Cassel's status for Week 1 still up in air

KANSAS CITY, Mo. -- Kansas City Chiefs quarterback Matt Cassel practiced for the second time this week, wearing a brace on his left knee as he went through individual drills Wednesday.

His status for Sunday's season opener at Baltimore? Still up in the air.

Unable to participate fully in practice, Cassel is listed as questionable against the Ravens and coach Todd Haley was again evasive on whether his $63 million quarterback would be available.

"He was out there, which was good. That's better than not being out there," Haley said. "He was able to get through some [drills], so that's going to be a situation we'll monitor as the week goes on. I don't know that we're going to have an answer right up until we play."

Cassel was injured in Kansas City's second preseason game on Aug. 29, when he was pulled down from behind by Seattle's Brandon Mebane. He returned to practice Monday, though in a limited role.

Without Cassel, the Chiefs' sputtering offense would seem to be at a monumental disadvantage against Baltimore's stingy defense. Brodie Croyle would likely get the start and he hasn't been the franchise quarterback former coach Herm Edwards had hoped, plagued by injuries last year and unable to get the offense into the end zone this preseason.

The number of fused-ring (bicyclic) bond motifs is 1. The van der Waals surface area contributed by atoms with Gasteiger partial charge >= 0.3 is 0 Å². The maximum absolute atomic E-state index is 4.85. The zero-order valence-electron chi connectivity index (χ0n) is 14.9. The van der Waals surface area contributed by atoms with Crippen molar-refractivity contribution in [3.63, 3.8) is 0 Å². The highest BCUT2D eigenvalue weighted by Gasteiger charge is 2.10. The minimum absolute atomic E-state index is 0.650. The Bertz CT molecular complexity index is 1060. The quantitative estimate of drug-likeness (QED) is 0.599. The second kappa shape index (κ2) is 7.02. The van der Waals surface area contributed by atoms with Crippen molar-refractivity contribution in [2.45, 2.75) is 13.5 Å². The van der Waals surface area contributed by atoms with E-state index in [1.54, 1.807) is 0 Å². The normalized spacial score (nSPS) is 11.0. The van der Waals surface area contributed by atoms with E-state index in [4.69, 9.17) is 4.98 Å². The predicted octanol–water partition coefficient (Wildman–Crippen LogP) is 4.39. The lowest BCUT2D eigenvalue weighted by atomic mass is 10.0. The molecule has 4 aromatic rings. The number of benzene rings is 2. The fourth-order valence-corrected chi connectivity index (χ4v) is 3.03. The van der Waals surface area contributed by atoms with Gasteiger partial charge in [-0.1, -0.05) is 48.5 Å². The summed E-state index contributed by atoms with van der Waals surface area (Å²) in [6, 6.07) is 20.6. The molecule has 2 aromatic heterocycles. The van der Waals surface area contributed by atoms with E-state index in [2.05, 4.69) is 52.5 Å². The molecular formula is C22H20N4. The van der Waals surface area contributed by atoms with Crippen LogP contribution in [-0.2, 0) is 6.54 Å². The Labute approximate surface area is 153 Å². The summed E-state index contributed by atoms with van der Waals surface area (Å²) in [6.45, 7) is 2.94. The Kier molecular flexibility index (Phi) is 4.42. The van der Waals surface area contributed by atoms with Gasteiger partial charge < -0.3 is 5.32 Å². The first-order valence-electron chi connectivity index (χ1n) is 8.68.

Of course, Cassel hasn't exactly looked like the player who led New England to 11 wins after Tom Brady got hurt last year.

The Chiefs traded for Cassel in the offseason, then signed him to a six-year contract that guarantees him $28 million. He was mostly average in training camp and saw limited time in the preseason, throwing for 114 yards and a touchdown on 11-of-19 passing.

The Seahawks game was supposed to be where the Chiefs got a good, long look at Cassel. Instead, he went down on the third play of the game and his first passing play.

Now, Cassel is trying to come back from an injury and get ready for a game with limited practice time -- against one of the NFL's best defenses, no less.

"They're obviously one of the great defenses over the last decade," Haley said. "Even though they've had to plug in different players in different roles, every year they've come and played defense."